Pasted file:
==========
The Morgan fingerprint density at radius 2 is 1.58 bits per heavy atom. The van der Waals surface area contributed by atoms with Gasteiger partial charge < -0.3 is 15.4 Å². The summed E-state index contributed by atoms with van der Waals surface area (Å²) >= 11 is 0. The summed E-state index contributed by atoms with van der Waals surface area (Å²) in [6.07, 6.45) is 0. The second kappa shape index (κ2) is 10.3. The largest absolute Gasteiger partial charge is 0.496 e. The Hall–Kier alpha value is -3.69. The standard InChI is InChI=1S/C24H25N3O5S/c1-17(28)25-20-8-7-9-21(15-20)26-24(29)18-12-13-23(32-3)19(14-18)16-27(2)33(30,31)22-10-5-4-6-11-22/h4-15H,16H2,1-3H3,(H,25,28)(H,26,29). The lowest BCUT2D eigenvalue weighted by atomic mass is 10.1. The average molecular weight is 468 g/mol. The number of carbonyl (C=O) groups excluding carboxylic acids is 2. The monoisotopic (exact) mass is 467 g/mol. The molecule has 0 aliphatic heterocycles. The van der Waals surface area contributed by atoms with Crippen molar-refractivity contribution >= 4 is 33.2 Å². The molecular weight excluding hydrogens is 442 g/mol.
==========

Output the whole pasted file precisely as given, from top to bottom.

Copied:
The Morgan fingerprint density at radius 2 is 1.58 bits per heavy atom. The van der Waals surface area contributed by atoms with Gasteiger partial charge < -0.3 is 15.4 Å². The summed E-state index contributed by atoms with van der Waals surface area (Å²) >= 11 is 0. The summed E-state index contributed by atoms with van der Waals surface area (Å²) in [6.07, 6.45) is 0. The second kappa shape index (κ2) is 10.3. The largest absolute Gasteiger partial charge is 0.496 e. The Hall–Kier alpha value is -3.69. The standard InChI is InChI=1S/C24H25N3O5S/c1-17(28)25-20-8-7-9-21(15-20)26-24(29)18-12-13-23(32-3)19(14-18)16-27(2)33(30,31)22-10-5-4-6-11-22/h4-15H,16H2,1-3H3,(H,25,28)(H,26,29). The lowest BCUT2D eigenvalue weighted by atomic mass is 10.1. The average molecular weight is 468 g/mol. The number of carbonyl (C=O) groups excluding carboxylic acids is 2. The monoisotopic (exact) mass is 467 g/mol. The molecule has 0 aliphatic heterocycles. The van der Waals surface area contributed by atoms with Crippen molar-refractivity contribution >= 4 is 33.2 Å². The molecular weight excluding hydrogens is 442 g/mol.